All new homes to use renewable or low carbon heating from 2024
New regulations will be developed to ensure all new homes use renewable or low carbon heating from 2024.
This move to increase energy efficiency and reduce carbon emissions for new build homes will run alongside a £30 million investment in renewable heat projects.
Renewable and low carbon heating systems will also be phased in for non-domestic buildings given consent to build from 2024.
Energy minister Paul Wheelhouse said: “Scotland is internationally recognised for its leadership on tackling climate change and for responding to the global climate emergency by setting an ambitious target to reach ‘net zero’ emissions by 2045. We have also set a challenging interim target of achieving a 75% reduction in emissions by 2030.
“It’s becoming increasingly clear that the pace of decarbonising Scotland’s domestic and non-domestic buildings has to increase significantly to achieve those aims, and emissions from our buildings will have to fall close to zero.
“We will ensure that new homes and buildings across Scotland meet the challenge of the climate emergency, combining the action we need to take on climate change with our ambition to provide affordable, warm homes.”
The Scottish Government is also reviewing the energy standards which are included in building regulations. These will improve the energy efficiency of new buildings and include measures in support of the move to low carbon and renewable heat.
Meanwhile, homeowners will be supported to make their homes warmer and cheaper to heat by improving their energy efficiency.
A new, legally binding standard for home energy efficiency from 2024 onwards is being proposed to help tackle climate change and eradicate fuel poverty.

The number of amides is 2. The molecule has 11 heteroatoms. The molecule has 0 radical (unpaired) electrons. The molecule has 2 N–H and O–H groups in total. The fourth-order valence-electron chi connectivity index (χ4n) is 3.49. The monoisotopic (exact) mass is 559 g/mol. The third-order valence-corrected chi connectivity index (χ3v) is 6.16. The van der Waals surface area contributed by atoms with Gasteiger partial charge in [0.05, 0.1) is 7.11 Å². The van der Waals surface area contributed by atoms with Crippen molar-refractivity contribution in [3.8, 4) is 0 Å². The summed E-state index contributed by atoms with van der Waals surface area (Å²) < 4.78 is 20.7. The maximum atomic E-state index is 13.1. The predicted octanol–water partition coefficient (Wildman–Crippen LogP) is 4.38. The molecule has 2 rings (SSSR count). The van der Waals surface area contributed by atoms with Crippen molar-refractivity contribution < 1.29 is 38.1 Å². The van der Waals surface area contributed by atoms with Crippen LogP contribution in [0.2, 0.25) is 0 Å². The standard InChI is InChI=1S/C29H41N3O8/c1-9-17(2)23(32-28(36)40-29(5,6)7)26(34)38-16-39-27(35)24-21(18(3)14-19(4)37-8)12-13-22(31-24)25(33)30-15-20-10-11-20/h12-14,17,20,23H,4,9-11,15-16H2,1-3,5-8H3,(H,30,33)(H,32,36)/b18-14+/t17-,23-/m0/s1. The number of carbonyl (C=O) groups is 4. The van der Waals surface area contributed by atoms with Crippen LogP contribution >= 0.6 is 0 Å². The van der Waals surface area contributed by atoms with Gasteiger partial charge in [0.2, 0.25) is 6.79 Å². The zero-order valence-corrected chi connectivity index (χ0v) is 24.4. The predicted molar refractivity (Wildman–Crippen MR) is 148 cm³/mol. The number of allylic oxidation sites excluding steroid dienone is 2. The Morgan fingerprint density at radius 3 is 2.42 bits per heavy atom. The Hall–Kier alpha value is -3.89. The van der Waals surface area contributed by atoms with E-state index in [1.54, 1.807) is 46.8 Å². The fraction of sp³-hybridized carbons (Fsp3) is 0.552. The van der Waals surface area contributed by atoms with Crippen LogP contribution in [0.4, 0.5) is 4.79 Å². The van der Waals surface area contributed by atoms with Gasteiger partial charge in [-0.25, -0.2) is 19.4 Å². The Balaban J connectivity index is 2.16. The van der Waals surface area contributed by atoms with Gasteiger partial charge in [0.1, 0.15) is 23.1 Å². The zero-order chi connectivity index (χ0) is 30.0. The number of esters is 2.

The Scottish Government is now seeking views from homeowners on what this standard may look like, and how they can help people meet it.
Housing minister Kevin Stewart said: “We are facing a global climate emergency and for our part, the Scottish Government is doing all we can to tackle climate change.
“That is why we are supporting homeowners to make their homes warmer and cheaper to heat. Social landlords are already making excellent progress towards their energy efficiency target and with this standard, we will help homeowners to do the same.
“By the end of 2021, we will have allocated more than £1 billion since 2009 to tackle fuel poverty and improve energy efficiency to make homes warmer and cheaper to heat.”
The consultation will be open until 26 March 2020. Responses will inform further development of the Energy Efficient Scotland programme and shape the next steps for action in owner-occupied housing.
Legally binding standards are already in progress in both social rented and privately rented homes.
Currently, 62% of homes in Scotland are owner-occupied, but only 38% of these have an Energy Performance Certificate rating of C or above.
An update to the Energy Efficient Scotland Route Map will be published in the first half of 2020, following and reflecting the ambitions and pathway set out in Scotland’s updated Climate Change Plan which is due to be published by end April 2020.